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Bronchodilators Do not alter the Clinical Course of Bronchiolitis

Question

  • In previously healthy infants with bronchiolitis, does the administration of bronchodilators when compared to placebo result in improvement in respiratory distress, oxygen saturation, and length of hospital stay?

Clinical Bottom Lines

  1. Bronchodilator use decreases the clinical score when compared to placebo within the first 24 hours of use in infants with bronchiolitis. 1
  2. Bronchodilator use increases the oxygen saturation when compared to placebo within the first 24 hours of use in infants with bronchiolitis.1
  3. Bronchodilator use does not alter the length of hospital admission in infants with bronchiolitis. 1,2


Summary of Key Evidence

  1. 69 previously healthy infants at their first episode of wheezing or crepitations in the chest were enrolled in a prospective, double-blind, placebo controlled trial to receive either nebulized salbutamol, nebulized ipratroprium bromide, or nebulized saline placebo. Treatment and placebo groups had similar characteristics 1
  2. Inclusion criteria included age <1 year, first wheezing episode, acute onset of respiratory distress, and x-ray of the chest compatible with bronchiolitis.1
  3. Exclusion criteria included prematurity, chronic neurologic or cardiopulmonary disease, proven or suspected bacterial infection, previous treatment with bronchodilators or corticosteroids, age <4 weeks and ventilation during the neonatal period, presence of symptoms >7 days, fever >38.5 degrees celsius, and mild bronchiolitis(clinical score <6).1
  4. Primary outcomes included differences in clinical scores and oxygen saturations between treatment and placebo groups at 0.5, 8, 24, and 48 hours. Secondary outcome was duration of hospitalization.1
  5. The bronchodilator groups had better clinical scores when compared to placebo at 0.5 hours(p<0.0001), 8 hours(p=0.0001), and 24 hours(p=0.006).1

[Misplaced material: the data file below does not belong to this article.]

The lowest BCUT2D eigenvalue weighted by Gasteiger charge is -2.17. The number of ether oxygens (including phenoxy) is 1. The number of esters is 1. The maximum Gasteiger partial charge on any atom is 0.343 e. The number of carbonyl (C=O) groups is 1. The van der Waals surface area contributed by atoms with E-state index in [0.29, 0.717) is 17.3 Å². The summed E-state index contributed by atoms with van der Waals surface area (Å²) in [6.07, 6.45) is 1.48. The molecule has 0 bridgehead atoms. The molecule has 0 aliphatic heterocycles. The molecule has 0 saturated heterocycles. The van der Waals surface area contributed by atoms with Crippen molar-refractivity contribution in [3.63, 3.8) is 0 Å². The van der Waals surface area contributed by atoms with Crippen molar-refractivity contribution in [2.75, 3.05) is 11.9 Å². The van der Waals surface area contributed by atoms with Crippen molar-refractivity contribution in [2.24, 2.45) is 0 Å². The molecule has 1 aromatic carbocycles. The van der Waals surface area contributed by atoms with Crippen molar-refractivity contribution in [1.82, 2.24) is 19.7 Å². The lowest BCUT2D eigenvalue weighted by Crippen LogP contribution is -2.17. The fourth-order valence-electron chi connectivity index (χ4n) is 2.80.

6. The bronchodilator groups had better oxygen saturations when compared to placebo at 8 hours(p<0.0001) and 24 hours(p<0.0001 1
  7. The duration of hospitalization was similar between the bronchodilator and placebo groups(p=0.85).1
  8. The validity of the article was challenged by the small sample size, the unvalidated clinical scoring system, the unclear clinical significance of the change in the score, and the difficulty in standardizing the secondary outcome.1

Additional Comments

  • The clinical score was based on four parameters, including respiratory rate, degree of wheezing, degree of accessory muscle use, and general condition. It was intended to represent the severity of respiratory distress in the included patients.1
  • A Cochrane Review on Bronchodilators in Bronchiolitis was conducted in 2006. This included 22 trials with 1428 infants. There was a statistically significant but clinically modest improvement in overall average clinical score of infants treated with bronchodilators compared to infants treated with placebo. There was no statistically significant improvement in oxygenation overall. Bronchodilator recipients showed no improvement in the rate of hospital admission after treatment as outpatients or duration of hospitalization for inpatients.2
  • Adverse side effects of bronchodilators may include tachycardia, agitation, and tremor.2

Citation

  1.  Karadag B, Ceran O, Guven G, et al. Efficacy of Salbutamol and Ipratroprium Bromide in the Management of Acute Bronchiolitis – A Clinical Trial. Respiration 2008; 76(3): 283-287. 
    Gadomski AM, Bhasale AL. Bronchodilators for bronchiolitis. Cochrane Database of Systematic Reviews 2006, Issue 3. Art. No.: CD001266. DOI: 10.1002/14651858.CD001266.pub2.

CAT Author: Jennifer Dalton, MD

CAT Appraisers: James Gurney, PhD.

Date appraised: June 24, 2009

Last updated November 9, 2009
Department of Pediatrics and Communicable Diseases
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